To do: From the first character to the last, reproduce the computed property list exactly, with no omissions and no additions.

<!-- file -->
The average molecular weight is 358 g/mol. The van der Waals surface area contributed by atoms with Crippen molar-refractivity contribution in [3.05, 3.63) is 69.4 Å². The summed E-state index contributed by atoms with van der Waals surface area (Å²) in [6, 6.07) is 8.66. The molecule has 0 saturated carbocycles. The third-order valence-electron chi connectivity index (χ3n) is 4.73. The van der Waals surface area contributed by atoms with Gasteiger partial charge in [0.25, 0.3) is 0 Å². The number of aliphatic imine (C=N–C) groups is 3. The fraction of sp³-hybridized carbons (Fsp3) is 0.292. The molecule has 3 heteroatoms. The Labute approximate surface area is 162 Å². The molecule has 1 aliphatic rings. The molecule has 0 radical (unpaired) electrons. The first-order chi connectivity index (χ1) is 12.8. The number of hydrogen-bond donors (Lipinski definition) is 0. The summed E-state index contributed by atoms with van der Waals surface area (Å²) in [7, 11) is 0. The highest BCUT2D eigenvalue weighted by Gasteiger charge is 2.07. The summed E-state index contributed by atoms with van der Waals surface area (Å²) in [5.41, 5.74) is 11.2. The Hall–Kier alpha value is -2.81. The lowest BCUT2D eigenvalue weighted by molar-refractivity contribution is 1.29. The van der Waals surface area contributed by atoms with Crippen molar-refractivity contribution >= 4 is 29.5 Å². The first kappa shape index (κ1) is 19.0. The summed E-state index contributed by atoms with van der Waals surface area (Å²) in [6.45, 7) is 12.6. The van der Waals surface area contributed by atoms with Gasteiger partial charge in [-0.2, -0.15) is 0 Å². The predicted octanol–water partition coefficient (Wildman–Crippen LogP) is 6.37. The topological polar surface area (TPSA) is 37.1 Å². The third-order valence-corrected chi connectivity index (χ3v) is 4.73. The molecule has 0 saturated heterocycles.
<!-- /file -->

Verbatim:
The average molecular weight is 358 g/mol. The van der Waals surface area contributed by atoms with Crippen molar-refractivity contribution in [3.05, 3.63) is 69.4 Å². The summed E-state index contributed by atoms with van der Waals surface area (Å²) in [6, 6.07) is 8.66. The molecule has 0 saturated carbocycles. The third-order valence-electron chi connectivity index (χ3n) is 4.73. The van der Waals surface area contributed by atoms with Gasteiger partial charge in [0.25, 0.3) is 0 Å². The number of aliphatic imine (C=N–C) groups is 3. The fraction of sp³-hybridized carbons (Fsp3) is 0.292. The molecule has 3 heteroatoms. The Labute approximate surface area is 162 Å². The molecule has 1 aliphatic rings. The molecule has 0 radical (unpaired) electrons. The first-order chi connectivity index (χ1) is 12.8. The number of hydrogen-bond donors (Lipinski definition) is 0. The summed E-state index contributed by atoms with van der Waals surface area (Å²) in [7, 11) is 0. The highest BCUT2D eigenvalue weighted by Gasteiger charge is 2.07. The summed E-state index contributed by atoms with van der Waals surface area (Å²) in [5.41, 5.74) is 11.2. The Hall–Kier alpha value is -2.81. The lowest BCUT2D eigenvalue weighted by molar-refractivity contribution is 1.29. The van der Waals surface area contributed by atoms with Crippen molar-refractivity contribution >= 4 is 29.5 Å². The first kappa shape index (κ1) is 19.0. The summed E-state index contributed by atoms with van der Waals surface area (Å²) in [6.45, 7) is 12.6. The van der Waals surface area contributed by atoms with Gasteiger partial charge in [-0.2, -0.15) is 0 Å². The predicted octanol–water partition coefficient (Wildman–Crippen LogP) is 6.37. The topological polar surface area (TPSA) is 37.1 Å². The third-order valence-corrected chi connectivity index (χ3v) is 4.73. The molecule has 0 saturated heterocycles.